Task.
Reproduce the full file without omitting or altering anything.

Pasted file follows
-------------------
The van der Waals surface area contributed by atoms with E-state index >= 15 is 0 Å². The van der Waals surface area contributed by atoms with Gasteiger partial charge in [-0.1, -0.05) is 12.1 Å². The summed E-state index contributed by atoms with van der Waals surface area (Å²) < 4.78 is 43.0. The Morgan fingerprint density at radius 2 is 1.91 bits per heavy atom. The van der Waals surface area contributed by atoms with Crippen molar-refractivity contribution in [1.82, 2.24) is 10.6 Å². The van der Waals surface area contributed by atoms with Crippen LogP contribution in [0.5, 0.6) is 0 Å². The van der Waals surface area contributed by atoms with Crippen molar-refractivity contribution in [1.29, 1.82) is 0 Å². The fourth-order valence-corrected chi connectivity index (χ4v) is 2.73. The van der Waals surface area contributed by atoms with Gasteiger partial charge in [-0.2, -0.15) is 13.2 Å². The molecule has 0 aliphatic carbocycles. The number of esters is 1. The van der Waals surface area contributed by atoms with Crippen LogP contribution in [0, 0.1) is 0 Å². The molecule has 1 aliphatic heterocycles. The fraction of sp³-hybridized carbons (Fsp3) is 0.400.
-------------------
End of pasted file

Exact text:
The van der Waals surface area contributed by atoms with E-state index >= 15 is 0 Å². The van der Waals surface area contributed by atoms with Gasteiger partial charge in [-0.1, -0.05) is 12.1 Å². The summed E-state index contributed by atoms with van der Waals surface area (Å²) < 4.78 is 43.0. The Morgan fingerprint density at radius 2 is 1.91 bits per heavy atom. The van der Waals surface area contributed by atoms with Crippen molar-refractivity contribution in [1.82, 2.24) is 10.6 Å². The van der Waals surface area contributed by atoms with Crippen LogP contribution in [0.5, 0.6) is 0 Å². The van der Waals surface area contributed by atoms with Crippen molar-refractivity contribution in [1.29, 1.82) is 0 Å². The fourth-order valence-corrected chi connectivity index (χ4v) is 2.73. The van der Waals surface area contributed by atoms with Gasteiger partial charge in [-0.2, -0.15) is 13.2 Å². The molecule has 0 aliphatic carbocycles. The number of esters is 1. The van der Waals surface area contributed by atoms with Crippen LogP contribution in [0, 0.1) is 0 Å². The molecule has 1 aliphatic heterocycles. The fraction of sp³-hybridized carbons (Fsp3) is 0.400.